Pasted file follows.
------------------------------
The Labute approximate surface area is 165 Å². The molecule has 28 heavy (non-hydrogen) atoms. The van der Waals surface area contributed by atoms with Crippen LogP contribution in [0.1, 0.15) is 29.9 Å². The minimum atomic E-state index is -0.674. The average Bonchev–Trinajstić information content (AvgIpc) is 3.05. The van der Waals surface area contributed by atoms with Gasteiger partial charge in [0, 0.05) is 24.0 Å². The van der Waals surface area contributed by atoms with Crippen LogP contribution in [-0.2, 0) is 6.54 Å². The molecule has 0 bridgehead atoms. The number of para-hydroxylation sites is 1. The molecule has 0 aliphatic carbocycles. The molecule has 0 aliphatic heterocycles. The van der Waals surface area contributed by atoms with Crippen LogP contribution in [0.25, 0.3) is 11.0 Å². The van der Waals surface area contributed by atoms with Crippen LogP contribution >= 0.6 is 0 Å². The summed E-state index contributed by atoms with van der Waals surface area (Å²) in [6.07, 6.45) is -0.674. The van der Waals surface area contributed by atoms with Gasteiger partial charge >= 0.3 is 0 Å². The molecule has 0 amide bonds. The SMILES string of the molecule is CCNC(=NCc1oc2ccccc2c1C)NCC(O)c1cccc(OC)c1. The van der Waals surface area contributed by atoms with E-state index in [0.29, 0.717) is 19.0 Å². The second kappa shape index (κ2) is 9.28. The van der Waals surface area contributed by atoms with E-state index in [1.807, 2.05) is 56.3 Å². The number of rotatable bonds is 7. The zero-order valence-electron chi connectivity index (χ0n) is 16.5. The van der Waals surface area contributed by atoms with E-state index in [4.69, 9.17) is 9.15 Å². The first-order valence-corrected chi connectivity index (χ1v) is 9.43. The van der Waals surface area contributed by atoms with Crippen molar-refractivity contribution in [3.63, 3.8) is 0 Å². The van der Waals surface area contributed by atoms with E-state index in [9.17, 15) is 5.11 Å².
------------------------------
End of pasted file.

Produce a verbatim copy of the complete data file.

The Labute approximate surface area is 165 Å². The molecule has 28 heavy (non-hydrogen) atoms. The van der Waals surface area contributed by atoms with Crippen LogP contribution in [0.1, 0.15) is 29.9 Å². The minimum atomic E-state index is -0.674. The average Bonchev–Trinajstić information content (AvgIpc) is 3.05. The van der Waals surface area contributed by atoms with Gasteiger partial charge in [0, 0.05) is 24.0 Å². The van der Waals surface area contributed by atoms with Crippen LogP contribution in [-0.2, 0) is 6.54 Å². The molecule has 0 bridgehead atoms. The number of para-hydroxylation sites is 1. The molecule has 0 aliphatic carbocycles. The molecule has 0 aliphatic heterocycles. The van der Waals surface area contributed by atoms with Crippen LogP contribution in [0.25, 0.3) is 11.0 Å². The van der Waals surface area contributed by atoms with Crippen LogP contribution >= 0.6 is 0 Å². The summed E-state index contributed by atoms with van der Waals surface area (Å²) in [6.07, 6.45) is -0.674. The van der Waals surface area contributed by atoms with Gasteiger partial charge >= 0.3 is 0 Å². The molecule has 0 amide bonds. The SMILES string of the molecule is CCNC(=NCc1oc2ccccc2c1C)NCC(O)c1cccc(OC)c1. The van der Waals surface area contributed by atoms with E-state index in [0.29, 0.717) is 19.0 Å². The second kappa shape index (κ2) is 9.28. The van der Waals surface area contributed by atoms with E-state index in [1.807, 2.05) is 56.3 Å². The number of rotatable bonds is 7. The zero-order valence-electron chi connectivity index (χ0n) is 16.5. The van der Waals surface area contributed by atoms with E-state index in [4.69, 9.17) is 9.15 Å². The first-order valence-corrected chi connectivity index (χ1v) is 9.43. The van der Waals surface area contributed by atoms with Crippen molar-refractivity contribution in [3.63, 3.8) is 0 Å². The van der Waals surface area contributed by atoms with E-state index in [9.17, 15) is 5.11 Å².